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Grand National is daft and I won't return, says devastated owner
9:00am Monday 16th April 2012 in News
THE owner of a North Yorkshire horse killed in the Grand National has spoken of his devastation and described the steeplechase as "daft", amid growing calls to ban the race.
Peter Nelson, of Helperby, near Thirsk, said entering According To Pete into the four-and-a-half mile Aintree race had been "a fairytale" but said he would never enter the race again, after his worst fears were realised when the gelding was brought down after jumping Becher's Brook for the second time.
The 11-year-old steeplechaser suffered an untreatable foreleg fracture and, was put down by a vet, as was last month's Cheltenham Gold Cup winner Synchronized, who also suffered a fracture after unseating his rider at the same fence on the first circuit.
Mr Nelson, who runs an MOT garage, said: "I haven't slept and my family is devastated. He was part of the family. He had won £200,000 in prize money, but we loved him as he had such a strong character; he was a lovely horse. When you fed him a couple of polo mints he would go for them and eat the whole packet."
"After the race I lost it in minutes. Everyone in the pub was having a great time watching the race - at the end of the race it was silent and everyone went home.
"People in the village have been very upset. I can't tell you how many cards I've had posted through the letterbox and I've been given flowers and a bottle of wine."
The 71-year-old said after coming from humble beginnings, owning a thoroughbred had been a dream and entering a horse into the Grand National had been a once in a lifetime opportunity to end North Yorkshire's five-decade wait to win the race.
He said: "As a yearling, the gelding loved to jump - we had rails across the paddock and he hiked over the fence. He could jump his way out of anything."
Mr Nelson said he felt According To Pete, who was trained by trainer Malcolm Jefferson, of Norton, and won 11 races including the Rowland Meyrick Chase at Wetherby on Boxing Day, would have had a good chance of winning if he got in front at the first fence.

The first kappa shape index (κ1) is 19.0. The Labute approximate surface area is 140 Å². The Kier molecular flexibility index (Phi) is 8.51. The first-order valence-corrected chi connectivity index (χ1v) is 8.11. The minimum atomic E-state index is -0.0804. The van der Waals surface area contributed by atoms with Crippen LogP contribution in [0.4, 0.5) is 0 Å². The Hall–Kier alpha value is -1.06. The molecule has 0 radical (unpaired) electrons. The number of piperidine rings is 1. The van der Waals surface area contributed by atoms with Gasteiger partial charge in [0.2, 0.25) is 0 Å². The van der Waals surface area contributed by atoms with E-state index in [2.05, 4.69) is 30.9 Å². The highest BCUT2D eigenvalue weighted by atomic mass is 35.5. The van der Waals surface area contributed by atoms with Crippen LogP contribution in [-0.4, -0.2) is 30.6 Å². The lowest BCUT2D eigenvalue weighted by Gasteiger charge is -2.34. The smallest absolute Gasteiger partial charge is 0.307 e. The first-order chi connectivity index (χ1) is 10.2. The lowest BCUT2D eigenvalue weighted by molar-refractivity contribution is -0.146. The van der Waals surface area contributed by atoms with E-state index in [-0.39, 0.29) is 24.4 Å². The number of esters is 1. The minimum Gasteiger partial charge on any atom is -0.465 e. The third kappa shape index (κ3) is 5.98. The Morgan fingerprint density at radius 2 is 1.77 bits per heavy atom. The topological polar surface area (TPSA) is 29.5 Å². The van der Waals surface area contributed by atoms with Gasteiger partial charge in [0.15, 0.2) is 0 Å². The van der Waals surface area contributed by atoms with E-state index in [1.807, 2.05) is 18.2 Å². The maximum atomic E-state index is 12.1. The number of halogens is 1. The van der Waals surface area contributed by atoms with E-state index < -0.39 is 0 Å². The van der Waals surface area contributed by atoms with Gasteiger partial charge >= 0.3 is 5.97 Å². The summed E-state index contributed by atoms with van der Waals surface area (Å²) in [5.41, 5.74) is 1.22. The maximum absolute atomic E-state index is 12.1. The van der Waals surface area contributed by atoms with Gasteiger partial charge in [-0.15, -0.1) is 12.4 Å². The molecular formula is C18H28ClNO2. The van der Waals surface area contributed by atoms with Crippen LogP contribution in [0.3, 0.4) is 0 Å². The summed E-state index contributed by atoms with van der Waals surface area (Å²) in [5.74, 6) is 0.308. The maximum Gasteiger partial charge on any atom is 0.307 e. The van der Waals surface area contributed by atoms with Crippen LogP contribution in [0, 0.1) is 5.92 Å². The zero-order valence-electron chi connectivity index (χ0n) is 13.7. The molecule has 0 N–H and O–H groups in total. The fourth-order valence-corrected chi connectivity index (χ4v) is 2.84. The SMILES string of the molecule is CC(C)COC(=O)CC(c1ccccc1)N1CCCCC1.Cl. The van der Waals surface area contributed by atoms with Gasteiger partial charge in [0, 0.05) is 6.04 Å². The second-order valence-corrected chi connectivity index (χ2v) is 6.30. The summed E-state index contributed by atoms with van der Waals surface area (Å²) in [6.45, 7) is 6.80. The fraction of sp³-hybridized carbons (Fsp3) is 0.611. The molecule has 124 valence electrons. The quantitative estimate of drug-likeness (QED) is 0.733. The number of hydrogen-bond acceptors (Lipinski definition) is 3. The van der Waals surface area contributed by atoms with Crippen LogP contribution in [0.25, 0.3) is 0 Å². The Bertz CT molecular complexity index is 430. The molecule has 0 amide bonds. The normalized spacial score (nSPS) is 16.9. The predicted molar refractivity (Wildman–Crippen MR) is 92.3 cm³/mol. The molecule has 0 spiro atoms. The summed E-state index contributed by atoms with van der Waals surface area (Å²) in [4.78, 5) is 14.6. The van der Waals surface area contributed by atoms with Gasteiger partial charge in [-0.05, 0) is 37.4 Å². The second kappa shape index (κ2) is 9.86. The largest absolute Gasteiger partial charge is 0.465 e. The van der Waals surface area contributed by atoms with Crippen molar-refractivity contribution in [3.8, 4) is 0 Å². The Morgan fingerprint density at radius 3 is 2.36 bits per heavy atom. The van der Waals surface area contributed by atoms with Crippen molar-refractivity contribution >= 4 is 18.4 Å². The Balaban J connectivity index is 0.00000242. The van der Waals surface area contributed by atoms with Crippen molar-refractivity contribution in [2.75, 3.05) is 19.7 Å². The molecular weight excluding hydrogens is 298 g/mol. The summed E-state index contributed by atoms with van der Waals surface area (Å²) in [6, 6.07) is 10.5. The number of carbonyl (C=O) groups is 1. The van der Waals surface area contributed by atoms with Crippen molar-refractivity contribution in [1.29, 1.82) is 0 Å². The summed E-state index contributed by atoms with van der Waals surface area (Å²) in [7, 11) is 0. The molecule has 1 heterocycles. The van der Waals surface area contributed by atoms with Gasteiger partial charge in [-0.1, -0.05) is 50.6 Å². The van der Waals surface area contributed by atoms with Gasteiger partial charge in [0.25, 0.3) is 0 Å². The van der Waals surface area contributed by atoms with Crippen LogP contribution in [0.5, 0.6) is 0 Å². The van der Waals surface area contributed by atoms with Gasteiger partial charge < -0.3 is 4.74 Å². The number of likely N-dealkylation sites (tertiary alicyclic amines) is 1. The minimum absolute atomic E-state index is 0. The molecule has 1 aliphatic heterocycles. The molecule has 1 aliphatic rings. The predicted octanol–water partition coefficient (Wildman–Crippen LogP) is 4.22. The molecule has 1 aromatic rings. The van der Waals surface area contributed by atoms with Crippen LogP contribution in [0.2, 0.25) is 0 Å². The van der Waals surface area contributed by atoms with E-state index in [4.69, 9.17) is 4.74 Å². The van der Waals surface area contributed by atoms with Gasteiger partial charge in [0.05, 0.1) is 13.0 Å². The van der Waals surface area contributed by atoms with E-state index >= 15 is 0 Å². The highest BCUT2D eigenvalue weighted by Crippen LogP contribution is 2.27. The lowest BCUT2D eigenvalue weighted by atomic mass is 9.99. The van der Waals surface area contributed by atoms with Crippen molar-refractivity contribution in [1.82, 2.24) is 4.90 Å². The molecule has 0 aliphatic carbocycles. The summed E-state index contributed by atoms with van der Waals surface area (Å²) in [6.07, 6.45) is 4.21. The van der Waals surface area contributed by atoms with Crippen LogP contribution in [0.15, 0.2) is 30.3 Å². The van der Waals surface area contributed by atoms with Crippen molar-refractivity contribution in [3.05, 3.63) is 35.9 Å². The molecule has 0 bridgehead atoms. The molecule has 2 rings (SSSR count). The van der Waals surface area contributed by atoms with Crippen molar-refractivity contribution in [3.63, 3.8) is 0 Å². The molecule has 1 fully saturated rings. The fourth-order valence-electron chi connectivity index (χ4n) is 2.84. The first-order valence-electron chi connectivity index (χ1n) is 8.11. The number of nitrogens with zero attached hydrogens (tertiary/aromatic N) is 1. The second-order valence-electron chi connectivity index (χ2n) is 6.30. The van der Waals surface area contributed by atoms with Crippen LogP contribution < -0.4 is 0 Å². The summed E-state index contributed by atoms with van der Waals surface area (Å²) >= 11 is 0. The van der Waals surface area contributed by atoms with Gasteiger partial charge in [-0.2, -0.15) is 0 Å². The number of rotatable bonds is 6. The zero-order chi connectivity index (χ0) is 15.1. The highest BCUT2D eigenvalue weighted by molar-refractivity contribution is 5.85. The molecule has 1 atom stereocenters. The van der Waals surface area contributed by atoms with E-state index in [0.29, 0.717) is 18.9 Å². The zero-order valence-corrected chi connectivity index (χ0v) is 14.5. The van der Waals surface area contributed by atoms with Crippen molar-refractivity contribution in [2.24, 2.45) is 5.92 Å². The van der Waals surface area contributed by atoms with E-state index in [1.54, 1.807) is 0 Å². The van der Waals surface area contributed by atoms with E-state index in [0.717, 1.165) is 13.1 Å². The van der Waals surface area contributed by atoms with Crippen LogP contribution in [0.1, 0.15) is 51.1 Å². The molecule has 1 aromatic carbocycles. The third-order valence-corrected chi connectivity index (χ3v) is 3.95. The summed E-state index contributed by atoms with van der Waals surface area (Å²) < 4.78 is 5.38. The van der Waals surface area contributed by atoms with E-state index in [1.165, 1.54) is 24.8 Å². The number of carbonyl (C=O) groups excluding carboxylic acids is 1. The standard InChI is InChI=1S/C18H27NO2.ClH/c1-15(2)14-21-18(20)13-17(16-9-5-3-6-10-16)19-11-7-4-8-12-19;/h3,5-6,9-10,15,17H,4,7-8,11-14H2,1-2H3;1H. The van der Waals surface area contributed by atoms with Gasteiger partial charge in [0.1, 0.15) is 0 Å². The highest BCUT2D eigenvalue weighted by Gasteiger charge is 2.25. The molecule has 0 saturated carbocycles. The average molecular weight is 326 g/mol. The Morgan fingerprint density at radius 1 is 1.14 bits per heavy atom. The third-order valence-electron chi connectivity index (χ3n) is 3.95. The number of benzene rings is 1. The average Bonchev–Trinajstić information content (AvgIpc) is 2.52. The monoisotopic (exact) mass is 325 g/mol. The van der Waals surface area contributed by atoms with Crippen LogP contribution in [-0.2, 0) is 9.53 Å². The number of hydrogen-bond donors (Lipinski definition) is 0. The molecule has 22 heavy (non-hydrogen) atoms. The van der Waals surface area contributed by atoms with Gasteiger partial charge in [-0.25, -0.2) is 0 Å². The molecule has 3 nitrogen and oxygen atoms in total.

But he said his main concern had been that the horse made it round the course safely and that winning would have been a bonus.
He said: " If he had won I would have paraded him down the street. But now I will never enter the race again. I know I've had a bad experience, but it's daft, there are 40 horses running and any of them could be brought down at any time, like According To Pete was. You can't make the jumps easier because it is an international race. But two horses were killed and two more are fighting for their lives."
The deaths bring the number of horses killed at the Grand National in the past 50 years to 36. Including Saturday's deaths, 41 horses have been killed on UK racecourses this year.
Two other horses, Killyglen and Weird Al, were receiving veterinary treatment yesterday after falls in the race.
Andrew Tyler, director of Animal Aid, said: "The Grand National is a disgusting and shameful spectacle masquerading as sport. There is nothing sporting about an event that routinely kills so many horses. For anyone who genuinely cares about horses, watching this race was an utterly depressing and melancholy experience."
Julian Thick, managing director of Aintree Racecourse, said: "We are desperately sad at these two accidents and our sympathies are with the connections of both.
"Since last year's race we have made further significant changes to the course and there have been four races run over the course without serious incident since then. After today, we will, as always, be looking at all aspects of this year's race to see how we can improve safety further."